The 2006 Legislative Session was a highly successful one. I authored 11 pieces of legislation, and many of them were either approved by the Minnesota House of Representatives or signed into law by Gov. Pawlenty.
Minnesotans will benefit from the new laws I authored. The first brings back the Minnesota Boxing Commission (HF3624). The commission was abolished by former Gov. Jesse Ventura for budgetary reasons.
The commission is responsible for coordinating and monitoring all professional and amateur boxing cards. One of its primary goals is to ensure the safety of its participants, as well as ensuring the ethics of the sport. Commissions historically conduct medical examinations prior to each bout, and require medical staff at every match.
The primary purpose of the session was to approve a Capital Investment package, which we did. It included funds for the Prairie Wetlands Environmental Learning Center in Fergus Falls and for the Fergus Falls Veterans Home.
HF3103 requested funds for improvements to the Veterans Home, which received $637,000.
The project would provide an additional 21 special care beds; it would improve clinical space for No. 1 diagnosis; it would improve patient physical environments; and meet the demand for services, particularly the needs of its Alzheimer and dementia residents who comprise nearly 59 percent of its population. The project qualifies for the State Home Construction Grant program administered by the U.S. Department of Veterans Affairs, so the VA will pay or reimburse about 65 percent of the project’s cost.
The learning center will be receiving $2 million for an expansion project.
The Capital Investment package also appropriates funds to the Minnesota State Community and Technical College in Fergus Falls for roof replacement, installation of ADA-compliant features and other improvements.
Finally, the bonding bill features a provision to pay off the remaining loan of $447,610 on behalf of the city of Fergus Falls to fund the waste incinerator and steam heating facility at its regional treatment center. However, the provision is only available upon the completion of the final master plan agreement as approved by the city, the Minnesota Department of Administration and the Department of Human Services. Up to $400,000 of that may be used as a grant to the city to demolish the city’s waste-to-energy incineration plant located at the regional treatment center. It also designates $5 million to demolish and redevelop the regional treatment center.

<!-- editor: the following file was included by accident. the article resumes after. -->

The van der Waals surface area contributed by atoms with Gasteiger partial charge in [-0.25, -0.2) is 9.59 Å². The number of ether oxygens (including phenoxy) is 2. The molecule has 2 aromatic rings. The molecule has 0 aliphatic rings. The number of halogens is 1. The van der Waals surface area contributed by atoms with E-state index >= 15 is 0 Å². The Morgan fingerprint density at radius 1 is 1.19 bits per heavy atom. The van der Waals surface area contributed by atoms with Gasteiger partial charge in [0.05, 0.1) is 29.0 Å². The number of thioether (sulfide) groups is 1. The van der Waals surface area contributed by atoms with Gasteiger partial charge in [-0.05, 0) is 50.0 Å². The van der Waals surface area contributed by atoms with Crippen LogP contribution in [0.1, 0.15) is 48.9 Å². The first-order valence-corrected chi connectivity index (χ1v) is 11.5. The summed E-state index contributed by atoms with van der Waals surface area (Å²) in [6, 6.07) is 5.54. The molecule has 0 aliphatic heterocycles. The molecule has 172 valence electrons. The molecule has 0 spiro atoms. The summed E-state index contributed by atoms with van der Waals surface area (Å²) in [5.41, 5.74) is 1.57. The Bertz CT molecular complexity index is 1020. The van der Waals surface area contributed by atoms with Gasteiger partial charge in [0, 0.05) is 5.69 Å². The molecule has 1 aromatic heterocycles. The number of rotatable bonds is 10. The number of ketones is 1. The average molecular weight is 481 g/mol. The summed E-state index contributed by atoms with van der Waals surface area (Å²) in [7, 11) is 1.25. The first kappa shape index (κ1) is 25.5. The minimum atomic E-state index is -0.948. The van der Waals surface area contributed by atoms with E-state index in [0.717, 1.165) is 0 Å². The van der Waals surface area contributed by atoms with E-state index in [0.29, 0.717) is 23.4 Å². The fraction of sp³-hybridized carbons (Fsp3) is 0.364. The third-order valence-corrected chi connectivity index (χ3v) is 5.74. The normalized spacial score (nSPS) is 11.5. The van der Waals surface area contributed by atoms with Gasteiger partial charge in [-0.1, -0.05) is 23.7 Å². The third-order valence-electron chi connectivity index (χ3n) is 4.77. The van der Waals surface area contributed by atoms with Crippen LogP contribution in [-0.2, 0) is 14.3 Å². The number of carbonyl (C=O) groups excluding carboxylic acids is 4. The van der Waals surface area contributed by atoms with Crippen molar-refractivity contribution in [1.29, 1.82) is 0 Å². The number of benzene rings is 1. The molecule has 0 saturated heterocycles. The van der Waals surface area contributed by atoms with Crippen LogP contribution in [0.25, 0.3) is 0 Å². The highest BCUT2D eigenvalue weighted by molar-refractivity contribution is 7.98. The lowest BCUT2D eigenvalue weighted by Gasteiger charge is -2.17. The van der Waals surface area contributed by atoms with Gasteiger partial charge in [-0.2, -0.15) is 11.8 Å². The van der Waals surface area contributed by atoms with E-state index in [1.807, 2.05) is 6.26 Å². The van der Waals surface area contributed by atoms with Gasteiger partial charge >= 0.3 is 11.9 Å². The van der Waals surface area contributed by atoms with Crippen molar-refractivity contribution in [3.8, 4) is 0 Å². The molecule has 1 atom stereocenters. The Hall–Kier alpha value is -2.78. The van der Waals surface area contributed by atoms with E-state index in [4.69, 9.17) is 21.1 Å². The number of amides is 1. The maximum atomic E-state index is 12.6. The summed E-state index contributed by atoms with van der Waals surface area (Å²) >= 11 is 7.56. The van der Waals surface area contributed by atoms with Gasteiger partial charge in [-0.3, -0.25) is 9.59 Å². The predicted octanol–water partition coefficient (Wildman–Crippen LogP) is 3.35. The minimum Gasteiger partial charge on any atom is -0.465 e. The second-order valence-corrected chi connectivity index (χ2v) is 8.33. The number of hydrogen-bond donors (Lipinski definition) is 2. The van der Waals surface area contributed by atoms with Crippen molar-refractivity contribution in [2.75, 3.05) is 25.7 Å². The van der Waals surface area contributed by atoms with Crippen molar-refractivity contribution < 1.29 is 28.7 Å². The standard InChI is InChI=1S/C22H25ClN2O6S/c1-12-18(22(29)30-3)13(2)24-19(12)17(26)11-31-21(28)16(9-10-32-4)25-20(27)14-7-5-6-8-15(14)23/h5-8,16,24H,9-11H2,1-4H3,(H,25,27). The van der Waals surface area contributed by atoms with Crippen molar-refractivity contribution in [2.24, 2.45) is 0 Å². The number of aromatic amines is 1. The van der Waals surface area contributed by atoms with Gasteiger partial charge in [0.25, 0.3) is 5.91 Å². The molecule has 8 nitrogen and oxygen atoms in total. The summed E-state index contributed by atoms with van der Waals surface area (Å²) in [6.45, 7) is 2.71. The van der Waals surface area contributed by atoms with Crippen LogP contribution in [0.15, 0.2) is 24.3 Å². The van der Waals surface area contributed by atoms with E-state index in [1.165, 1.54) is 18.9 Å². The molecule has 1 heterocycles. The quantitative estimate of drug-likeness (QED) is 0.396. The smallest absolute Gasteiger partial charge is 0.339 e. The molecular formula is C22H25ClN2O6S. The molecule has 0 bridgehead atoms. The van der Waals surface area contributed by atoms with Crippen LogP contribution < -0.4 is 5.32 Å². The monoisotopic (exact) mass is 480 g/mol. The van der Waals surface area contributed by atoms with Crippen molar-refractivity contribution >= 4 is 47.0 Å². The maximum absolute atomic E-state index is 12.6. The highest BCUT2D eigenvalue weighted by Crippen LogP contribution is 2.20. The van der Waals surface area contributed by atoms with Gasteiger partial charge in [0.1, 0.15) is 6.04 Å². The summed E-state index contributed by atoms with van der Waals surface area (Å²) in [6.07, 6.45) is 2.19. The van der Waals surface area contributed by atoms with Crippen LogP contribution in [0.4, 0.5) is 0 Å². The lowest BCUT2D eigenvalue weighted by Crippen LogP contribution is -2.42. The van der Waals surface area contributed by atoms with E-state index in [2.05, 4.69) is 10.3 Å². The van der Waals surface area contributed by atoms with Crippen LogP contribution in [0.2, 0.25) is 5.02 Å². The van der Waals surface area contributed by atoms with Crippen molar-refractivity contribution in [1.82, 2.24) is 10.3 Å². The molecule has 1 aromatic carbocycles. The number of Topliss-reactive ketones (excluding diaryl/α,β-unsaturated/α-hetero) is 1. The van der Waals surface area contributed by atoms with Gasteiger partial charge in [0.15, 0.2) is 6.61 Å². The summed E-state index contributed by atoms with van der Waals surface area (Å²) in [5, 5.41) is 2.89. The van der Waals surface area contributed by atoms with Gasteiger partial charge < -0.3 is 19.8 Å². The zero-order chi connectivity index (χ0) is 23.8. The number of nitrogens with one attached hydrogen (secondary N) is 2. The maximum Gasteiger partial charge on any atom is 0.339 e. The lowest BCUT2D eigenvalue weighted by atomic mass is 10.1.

Another piece of my legislation signed into law was HF2854, which provided an exception to the hospital construction and modification moratorium by allowing an increase in bed capacity for the Fergus Falls hospital.
Under the proposal the bed capacity at the Fergus Falls Hospital would increase from 108 to 110 by increasing the rehabilitation bed capacity from 14 to 16, and by closing a separately licensed 13-bed skilled nursing facility.
Finally, there was HF3373, which would modify the child care assistance program subsidy restrictions by requiring the commissioner to determine a maximum rate for school-age care on a half-day basis and modifying the absent day limitations. It was included in the Jobs and Economic Development Omnibus package.
I’m also proud of my bills that were not signed into law this session. The main one (HF3517) requested state funds to treat the city of Elizabeth’s drinking water. The city had learned that its drinking water contained some impurities.
As your representative, I will work hard to approve legislation important to you and all Minnesotans. I will enjoy the remainder of the summer, but I look forward to returning next year to continue the good fight. As always, I welcome your comments or suggestions. Please contact me through my St. Paul office at 1-800-336-8017 or e-mail me at firstname.lastname@example.org.